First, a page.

Can Identifying Mental Illness Stop Terrorism?


#1

There’s a growing body of research that suggests that mental illness and radical ideology are not mutually exclusive.

New studies have challenged several decades of thinking that psychological problems are only a minor factor in the making of terrorists. The research has instead found a significant link between mental problems and “lone wolf” terrorism.

Now academics and law enforcement officials are working to turn that research into tools to prevent deadly attacks.

“It’s never an either-or in terms of ideology versus mental illness,” said Ramon Spaaij, a sociologist at Australia’s Victoria University who conducted a major study, funded by the U.S. Justice Department, of lone wolf extremists. “It’s a dangerous cocktail.”


#2

It would be tough because most mentally ill people don’t become terrorists, and mental illness isn’t always easy to diagnose.


#3

Workmates of the Sydney seige Iranian man, say ‘he is the maddest man I know’. This man was obviously on a path to terrorism for years, as he was prosecuted for sending hate mail to the families of fallen soldiers killed in the Iranian war. The man came to Australia as a refugee in the late '80s early 90s.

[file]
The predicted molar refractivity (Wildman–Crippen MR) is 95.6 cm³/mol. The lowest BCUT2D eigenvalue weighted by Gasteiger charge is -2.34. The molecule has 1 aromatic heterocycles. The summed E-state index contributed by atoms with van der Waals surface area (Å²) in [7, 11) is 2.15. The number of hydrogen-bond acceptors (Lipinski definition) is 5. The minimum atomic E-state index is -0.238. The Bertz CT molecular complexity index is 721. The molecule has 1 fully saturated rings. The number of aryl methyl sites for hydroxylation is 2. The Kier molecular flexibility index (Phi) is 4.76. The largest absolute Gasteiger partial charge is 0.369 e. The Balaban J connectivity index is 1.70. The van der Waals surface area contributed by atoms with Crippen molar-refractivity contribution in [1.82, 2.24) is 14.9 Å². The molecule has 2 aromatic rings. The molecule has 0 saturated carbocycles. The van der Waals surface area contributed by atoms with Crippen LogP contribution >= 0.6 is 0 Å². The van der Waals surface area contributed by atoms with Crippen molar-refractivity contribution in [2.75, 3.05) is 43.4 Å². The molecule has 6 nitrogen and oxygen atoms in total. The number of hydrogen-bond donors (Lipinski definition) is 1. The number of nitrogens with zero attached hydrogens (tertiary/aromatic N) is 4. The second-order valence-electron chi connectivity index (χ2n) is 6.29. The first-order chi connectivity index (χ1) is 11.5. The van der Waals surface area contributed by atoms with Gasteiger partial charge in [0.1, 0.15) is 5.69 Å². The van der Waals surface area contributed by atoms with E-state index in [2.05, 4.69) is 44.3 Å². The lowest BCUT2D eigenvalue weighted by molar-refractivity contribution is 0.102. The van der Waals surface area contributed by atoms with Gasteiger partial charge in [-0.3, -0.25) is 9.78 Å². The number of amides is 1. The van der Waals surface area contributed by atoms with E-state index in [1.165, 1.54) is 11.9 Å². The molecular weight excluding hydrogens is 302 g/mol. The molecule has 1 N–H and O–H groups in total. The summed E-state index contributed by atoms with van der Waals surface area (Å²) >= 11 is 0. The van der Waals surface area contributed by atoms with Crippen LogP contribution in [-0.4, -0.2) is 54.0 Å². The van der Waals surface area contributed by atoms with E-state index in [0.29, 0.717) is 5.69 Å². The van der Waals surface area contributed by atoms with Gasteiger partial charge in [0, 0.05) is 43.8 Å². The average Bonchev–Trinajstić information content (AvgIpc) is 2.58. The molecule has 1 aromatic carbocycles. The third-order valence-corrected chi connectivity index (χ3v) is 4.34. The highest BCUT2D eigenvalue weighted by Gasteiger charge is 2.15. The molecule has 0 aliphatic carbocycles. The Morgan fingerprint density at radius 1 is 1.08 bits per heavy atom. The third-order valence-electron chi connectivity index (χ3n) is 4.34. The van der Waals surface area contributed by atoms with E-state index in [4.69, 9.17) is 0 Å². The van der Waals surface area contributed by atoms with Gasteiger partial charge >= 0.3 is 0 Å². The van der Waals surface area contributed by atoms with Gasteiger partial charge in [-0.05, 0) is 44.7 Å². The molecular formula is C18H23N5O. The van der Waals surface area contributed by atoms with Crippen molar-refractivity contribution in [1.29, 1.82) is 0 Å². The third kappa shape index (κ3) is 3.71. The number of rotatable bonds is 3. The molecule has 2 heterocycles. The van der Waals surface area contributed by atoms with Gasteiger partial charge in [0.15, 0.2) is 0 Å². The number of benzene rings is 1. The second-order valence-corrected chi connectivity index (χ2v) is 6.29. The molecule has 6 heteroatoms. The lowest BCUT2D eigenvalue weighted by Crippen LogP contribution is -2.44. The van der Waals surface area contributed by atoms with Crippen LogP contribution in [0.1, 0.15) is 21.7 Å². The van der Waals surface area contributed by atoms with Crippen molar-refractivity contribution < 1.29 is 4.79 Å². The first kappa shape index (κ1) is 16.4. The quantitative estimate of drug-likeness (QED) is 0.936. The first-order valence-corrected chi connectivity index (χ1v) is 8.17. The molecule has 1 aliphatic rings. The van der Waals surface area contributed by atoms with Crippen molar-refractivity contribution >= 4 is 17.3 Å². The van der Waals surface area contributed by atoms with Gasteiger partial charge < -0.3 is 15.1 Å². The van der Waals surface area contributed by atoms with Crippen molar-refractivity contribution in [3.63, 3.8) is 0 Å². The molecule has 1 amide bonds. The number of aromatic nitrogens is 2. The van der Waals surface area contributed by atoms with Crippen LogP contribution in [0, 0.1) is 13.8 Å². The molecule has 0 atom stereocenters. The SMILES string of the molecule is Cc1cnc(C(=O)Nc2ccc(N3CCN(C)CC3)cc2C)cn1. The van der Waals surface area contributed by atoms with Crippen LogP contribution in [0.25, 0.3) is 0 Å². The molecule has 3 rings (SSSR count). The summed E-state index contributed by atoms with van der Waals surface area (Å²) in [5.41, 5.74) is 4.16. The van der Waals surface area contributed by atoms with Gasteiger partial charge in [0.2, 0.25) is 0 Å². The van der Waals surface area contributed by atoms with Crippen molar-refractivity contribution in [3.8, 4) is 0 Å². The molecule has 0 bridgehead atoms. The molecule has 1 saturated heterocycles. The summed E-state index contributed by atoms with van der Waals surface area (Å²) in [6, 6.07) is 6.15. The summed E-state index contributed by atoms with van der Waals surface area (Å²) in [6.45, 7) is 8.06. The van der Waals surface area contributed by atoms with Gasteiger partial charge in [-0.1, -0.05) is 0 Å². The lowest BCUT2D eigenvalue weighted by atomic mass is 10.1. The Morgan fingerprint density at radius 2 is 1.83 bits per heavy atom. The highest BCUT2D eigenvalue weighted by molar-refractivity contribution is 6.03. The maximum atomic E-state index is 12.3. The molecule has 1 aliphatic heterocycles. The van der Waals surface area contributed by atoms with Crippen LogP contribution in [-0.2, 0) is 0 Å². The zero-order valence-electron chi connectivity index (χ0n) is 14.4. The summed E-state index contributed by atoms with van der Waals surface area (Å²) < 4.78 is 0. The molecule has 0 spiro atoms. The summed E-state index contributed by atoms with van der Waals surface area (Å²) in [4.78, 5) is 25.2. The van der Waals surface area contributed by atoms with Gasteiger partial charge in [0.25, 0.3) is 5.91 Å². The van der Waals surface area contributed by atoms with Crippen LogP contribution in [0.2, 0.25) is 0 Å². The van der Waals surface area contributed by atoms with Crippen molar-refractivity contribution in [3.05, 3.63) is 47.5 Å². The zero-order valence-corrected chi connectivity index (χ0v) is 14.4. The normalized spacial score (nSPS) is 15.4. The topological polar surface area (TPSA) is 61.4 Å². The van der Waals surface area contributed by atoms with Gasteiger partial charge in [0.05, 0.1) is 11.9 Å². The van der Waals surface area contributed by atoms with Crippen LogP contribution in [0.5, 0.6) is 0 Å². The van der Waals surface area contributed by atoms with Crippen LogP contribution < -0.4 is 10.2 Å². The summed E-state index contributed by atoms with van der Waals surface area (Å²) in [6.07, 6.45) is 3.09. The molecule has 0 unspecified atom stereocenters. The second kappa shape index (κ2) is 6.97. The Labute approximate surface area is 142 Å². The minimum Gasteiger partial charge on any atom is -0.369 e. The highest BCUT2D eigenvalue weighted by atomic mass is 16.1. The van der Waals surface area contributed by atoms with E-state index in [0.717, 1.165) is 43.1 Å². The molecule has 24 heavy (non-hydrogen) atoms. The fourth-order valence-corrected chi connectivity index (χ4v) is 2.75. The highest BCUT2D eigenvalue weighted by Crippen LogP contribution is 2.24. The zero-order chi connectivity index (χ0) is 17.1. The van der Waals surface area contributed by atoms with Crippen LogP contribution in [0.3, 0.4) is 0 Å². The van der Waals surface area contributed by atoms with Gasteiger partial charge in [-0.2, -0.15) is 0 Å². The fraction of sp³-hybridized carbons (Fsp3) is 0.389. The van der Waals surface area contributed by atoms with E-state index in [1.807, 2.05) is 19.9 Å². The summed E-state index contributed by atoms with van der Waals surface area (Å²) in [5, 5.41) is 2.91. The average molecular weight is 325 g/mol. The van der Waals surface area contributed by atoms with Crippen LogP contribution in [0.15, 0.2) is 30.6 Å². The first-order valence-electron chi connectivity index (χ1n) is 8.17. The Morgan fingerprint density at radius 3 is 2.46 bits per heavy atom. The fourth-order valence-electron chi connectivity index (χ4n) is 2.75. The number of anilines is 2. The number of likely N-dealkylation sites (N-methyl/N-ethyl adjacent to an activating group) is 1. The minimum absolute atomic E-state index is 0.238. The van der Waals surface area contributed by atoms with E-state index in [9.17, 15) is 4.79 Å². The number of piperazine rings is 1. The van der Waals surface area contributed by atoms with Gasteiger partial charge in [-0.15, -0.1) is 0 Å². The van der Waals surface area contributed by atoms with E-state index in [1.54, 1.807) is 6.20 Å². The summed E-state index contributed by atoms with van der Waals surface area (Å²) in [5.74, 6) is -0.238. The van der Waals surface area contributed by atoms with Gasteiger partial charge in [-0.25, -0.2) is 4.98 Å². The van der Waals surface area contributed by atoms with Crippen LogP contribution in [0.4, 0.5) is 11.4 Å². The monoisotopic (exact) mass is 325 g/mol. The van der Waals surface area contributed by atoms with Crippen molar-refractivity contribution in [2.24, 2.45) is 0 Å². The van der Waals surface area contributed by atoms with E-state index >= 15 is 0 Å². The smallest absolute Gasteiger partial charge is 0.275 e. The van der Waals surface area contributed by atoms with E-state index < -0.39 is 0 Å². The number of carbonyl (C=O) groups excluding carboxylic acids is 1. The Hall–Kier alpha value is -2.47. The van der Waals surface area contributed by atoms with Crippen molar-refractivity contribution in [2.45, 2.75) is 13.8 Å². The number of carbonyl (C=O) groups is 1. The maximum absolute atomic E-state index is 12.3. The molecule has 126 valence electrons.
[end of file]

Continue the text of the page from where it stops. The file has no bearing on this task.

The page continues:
#4

Define “Radical Ideology”.

Whoever defines the term, defines who is mentally ill. Think about that.

Defining mental illness would actually be a good start.


#5

This guy did
nytimes.com/2014/12/16/world/asia/sydney-australia-hostages.html?hp&action=click&pgtype=Homepage&module=first-column-region&region=top-news&WT.nav=top-news&_r=0


#6

No. People close to the mentally ill ( a huge and diverse group) in a lot of cases are not going to sell out their loved ones to highly suspicious agencies which might lock them up. Most of the time these mentally ill people don’t broadcast their plans either.


#7

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